Today’s Key Problem is the Lack of Trust
If we look at the turbulence that we are facing today in many Western societies, it becomes clear that a key underlying reason for the current chaotic situation is the lack of trust that has crept into our lives over the last decade or so. This has been mainly fuelled by a lack of positive leadership, opportunistic partisan politicians, partisan media and others – with particular vested interests – that have been successfully undermining the trust that we had in our institutions as well as our assumptions of fairness, shared values and equal opportunity. Those who have been undermining trust have also created an environment where many people find it difficult to separate fake news from the real facts.
In itself, there is nothing new in people being taken in by fake news. Over the centuries, we have seen many gullible people believing in fake news from religions, rouge governments, snake oil businessmen and so on. In one way or another, we all suffer from this at times. Often in turbulent times, emotions take over from rationale and this opens up the dangerous gateway to fake news. On a day-to-day level, people do make rational decisions, but in relation to political, social and economic ideas, emotions still dominate when they are forming ideas and opinions. They are influenced by religion, opportunists in business and politics, lack of education, and other – often ingrained – beliefs.
The financial crisis of 2008, with millions of people suffering because of the greed of a few, has fuelled massive resentment in people from the affected countries. Institutions that had always been trusted are perceived to have let the people down, creating high levels of distrust. These events have coincided with an undermining of the traditional media with the rise of online media – and perhaps in particular – social media, which has provided fake news pedlars, those with vested interests and others a platform where they have been able to build echo chambers. This has further fuelled the groundswell among already disenfranchised people. In many countries, traditional media has battled to survive by creating its own partisan echo-chamber, further aggravating the situation. These new media groups have been so captivated by their enormous commercial success and the market power they have acquired that they haven’t foreseen the negative consequences of their success.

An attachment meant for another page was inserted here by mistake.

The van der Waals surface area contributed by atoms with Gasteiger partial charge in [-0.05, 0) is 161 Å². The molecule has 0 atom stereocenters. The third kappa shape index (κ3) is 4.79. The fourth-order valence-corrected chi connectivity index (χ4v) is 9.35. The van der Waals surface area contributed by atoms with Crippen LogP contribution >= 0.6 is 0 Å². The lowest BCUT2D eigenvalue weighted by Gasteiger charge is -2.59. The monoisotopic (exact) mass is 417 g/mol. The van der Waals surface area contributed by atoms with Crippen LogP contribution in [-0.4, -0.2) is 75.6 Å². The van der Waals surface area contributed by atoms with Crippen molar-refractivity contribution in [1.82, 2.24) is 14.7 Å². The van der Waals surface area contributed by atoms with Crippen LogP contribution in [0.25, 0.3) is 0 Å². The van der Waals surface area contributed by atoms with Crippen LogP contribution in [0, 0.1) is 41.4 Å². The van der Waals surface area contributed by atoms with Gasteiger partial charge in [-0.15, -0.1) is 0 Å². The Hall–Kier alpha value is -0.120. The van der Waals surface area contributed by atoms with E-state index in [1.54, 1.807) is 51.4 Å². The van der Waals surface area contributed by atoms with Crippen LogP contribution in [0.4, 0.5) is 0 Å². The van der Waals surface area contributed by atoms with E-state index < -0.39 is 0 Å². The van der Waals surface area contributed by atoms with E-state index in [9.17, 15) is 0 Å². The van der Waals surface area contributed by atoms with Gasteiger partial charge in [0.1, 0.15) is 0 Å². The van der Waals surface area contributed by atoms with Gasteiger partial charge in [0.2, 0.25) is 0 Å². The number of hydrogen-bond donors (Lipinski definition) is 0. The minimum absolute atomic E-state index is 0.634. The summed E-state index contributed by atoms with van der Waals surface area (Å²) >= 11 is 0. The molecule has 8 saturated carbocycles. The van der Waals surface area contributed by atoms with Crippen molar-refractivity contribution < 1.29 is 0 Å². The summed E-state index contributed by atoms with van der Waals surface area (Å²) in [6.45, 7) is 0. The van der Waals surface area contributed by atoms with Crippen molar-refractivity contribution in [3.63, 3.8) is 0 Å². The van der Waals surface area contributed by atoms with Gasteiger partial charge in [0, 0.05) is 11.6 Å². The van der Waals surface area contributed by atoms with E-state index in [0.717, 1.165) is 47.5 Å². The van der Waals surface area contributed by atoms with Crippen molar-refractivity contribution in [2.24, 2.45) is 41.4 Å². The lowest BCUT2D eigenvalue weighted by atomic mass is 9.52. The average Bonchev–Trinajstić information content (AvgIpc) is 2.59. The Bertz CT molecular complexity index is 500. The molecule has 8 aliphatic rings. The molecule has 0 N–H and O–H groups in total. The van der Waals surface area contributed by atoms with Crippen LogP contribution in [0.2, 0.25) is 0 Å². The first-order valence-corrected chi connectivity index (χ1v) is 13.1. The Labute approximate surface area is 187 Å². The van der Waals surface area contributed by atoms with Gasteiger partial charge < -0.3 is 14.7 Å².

Disenfranchisement had been simmering in the background, but it had never reached the mainstream. Those negatively affected have mainly been from the lower and middle income socio-economic brackets. People have been watching their lifestyles and income being eroded since the 1980s, with the loss of permanent jobs, income freezes, globalisation, higher house prices, etc., while the top layer of the population grow richer at their expense. At the same time, many people have been faced with and often overwhelmed by massive technological and cultural changes as their societies have become more and more diversified with migrants and refugees.
As we have seen throughout thousands of years of history, such environments of disenfranchisement make fertile ground for demagogues and populists that now have the advantage of a dumbed-down press and a social media to provide unchecked access to all kinds of false news. Any information that those disenfranchised people can get and use to vent their frustration and anger, they will do – fake or not. Anything against the establishment that could be used as ammunition for their cause is welcome.